Posted by: cochinblogger | August 15, 2010

A Tale of Two Coffins Redux

A good friend sent me a moving response to my earlier post, A Tale of Two Coffins, that illuminates with wonderful clarity what I was struggling to convey in my post:

“When my brother died in a motorcycle accident (he was 23, I was 18), my father and I went to the government morgue where his body lay. We were advised to procure some ice to place around the body (the morgue in Bangalore, at least back in 1984, was not refrigerated). A person who appeared very caring and helpful came by and offered to get us ice from a nearby source. My father (shell-shocked from the suddenness of his son’s death) handed him a hundred rupee note, hardly looking at him. That was the last we saw of that person. I (also shell-shocked) was enraged. ‘How could one be so callous, so insensitive, so devoid of empathy as to steal in such a situation??’; or so I thought, back then.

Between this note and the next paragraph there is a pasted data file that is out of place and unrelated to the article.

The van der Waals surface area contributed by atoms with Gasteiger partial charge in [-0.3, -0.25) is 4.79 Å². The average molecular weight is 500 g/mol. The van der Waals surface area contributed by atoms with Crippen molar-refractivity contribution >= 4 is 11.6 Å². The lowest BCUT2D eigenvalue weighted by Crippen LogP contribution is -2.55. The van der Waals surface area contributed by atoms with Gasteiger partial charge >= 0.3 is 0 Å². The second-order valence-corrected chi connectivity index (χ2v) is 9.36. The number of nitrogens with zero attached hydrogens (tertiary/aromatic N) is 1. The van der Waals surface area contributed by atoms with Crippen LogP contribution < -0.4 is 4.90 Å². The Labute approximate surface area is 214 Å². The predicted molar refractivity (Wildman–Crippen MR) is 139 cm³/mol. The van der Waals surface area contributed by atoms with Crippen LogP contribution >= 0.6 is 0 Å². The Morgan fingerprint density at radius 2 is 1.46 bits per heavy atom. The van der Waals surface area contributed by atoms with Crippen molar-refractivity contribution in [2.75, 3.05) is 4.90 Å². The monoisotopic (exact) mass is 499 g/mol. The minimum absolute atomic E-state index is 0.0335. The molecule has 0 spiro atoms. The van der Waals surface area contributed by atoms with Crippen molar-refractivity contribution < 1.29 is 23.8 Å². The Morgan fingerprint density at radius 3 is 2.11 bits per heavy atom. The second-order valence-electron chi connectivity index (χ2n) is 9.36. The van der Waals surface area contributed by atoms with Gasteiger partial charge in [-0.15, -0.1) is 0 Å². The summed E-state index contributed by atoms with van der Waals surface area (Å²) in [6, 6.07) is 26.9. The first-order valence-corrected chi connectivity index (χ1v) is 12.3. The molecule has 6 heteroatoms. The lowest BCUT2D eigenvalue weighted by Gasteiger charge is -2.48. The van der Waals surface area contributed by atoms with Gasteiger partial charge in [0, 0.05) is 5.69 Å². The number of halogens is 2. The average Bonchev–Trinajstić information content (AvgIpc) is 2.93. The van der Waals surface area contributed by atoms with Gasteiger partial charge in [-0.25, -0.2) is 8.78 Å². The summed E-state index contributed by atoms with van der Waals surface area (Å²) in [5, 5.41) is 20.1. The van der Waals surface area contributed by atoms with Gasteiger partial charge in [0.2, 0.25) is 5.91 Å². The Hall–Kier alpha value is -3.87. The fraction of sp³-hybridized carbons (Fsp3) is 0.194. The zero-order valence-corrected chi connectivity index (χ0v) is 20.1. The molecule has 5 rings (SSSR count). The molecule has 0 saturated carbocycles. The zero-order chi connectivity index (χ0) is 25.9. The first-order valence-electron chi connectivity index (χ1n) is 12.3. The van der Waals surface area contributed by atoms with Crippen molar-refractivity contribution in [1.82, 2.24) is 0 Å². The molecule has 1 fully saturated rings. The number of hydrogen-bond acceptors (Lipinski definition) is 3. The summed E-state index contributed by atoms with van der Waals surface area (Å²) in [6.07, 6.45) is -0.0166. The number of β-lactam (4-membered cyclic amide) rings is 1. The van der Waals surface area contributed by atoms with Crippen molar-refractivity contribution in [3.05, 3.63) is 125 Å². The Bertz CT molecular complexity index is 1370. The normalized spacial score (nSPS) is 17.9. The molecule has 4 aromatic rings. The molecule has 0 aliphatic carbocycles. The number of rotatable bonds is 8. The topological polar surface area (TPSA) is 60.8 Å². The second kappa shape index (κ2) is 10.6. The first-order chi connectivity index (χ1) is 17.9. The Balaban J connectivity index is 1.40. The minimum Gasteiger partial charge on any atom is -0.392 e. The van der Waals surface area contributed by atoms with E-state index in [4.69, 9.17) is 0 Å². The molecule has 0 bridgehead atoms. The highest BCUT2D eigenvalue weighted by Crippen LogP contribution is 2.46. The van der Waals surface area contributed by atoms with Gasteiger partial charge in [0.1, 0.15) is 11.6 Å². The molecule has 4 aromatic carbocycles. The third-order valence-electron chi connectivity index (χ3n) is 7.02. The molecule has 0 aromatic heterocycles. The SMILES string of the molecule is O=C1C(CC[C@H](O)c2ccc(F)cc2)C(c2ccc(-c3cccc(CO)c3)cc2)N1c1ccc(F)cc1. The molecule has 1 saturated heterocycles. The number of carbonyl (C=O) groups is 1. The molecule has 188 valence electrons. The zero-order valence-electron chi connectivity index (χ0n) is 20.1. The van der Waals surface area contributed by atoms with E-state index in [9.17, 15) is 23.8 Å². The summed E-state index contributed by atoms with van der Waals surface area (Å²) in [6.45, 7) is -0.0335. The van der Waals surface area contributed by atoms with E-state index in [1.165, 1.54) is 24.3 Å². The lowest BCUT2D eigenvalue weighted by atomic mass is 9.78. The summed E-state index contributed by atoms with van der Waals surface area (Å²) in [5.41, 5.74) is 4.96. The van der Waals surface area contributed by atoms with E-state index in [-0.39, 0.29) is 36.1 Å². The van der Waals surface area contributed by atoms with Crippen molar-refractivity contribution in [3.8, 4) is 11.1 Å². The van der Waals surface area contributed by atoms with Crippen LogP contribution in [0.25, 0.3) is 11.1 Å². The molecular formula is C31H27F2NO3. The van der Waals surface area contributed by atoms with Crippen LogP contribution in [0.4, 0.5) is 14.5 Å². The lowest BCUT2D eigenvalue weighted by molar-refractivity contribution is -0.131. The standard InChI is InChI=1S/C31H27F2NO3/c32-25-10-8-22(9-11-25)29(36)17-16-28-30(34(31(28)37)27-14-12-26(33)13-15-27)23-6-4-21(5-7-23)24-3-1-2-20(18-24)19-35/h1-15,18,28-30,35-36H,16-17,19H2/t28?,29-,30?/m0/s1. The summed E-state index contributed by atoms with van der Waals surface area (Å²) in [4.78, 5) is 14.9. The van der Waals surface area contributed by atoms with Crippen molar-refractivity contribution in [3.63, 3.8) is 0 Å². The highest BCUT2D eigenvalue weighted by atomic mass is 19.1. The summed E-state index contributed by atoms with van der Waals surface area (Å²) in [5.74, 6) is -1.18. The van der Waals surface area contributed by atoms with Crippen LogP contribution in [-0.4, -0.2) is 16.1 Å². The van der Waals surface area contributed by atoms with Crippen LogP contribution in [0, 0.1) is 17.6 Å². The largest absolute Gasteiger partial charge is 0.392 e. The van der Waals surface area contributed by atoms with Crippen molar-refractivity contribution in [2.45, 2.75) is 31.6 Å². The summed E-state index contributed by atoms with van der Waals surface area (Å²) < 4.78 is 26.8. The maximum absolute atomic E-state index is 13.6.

Now I see him for what he was: Another petty conman trying to make a living, who had his own stories of suffering to tell if only someone cared enough to listen. Nobody gave a damn whether he lived or died, so why should he care about others? He’d found a nice profitable niche operation: stealing money from grief-stricken people who would not have succumbed to his con jobs otherwise.”

Thank you, V, for sharing this and making my “two coffins” memory doubly meaningful.

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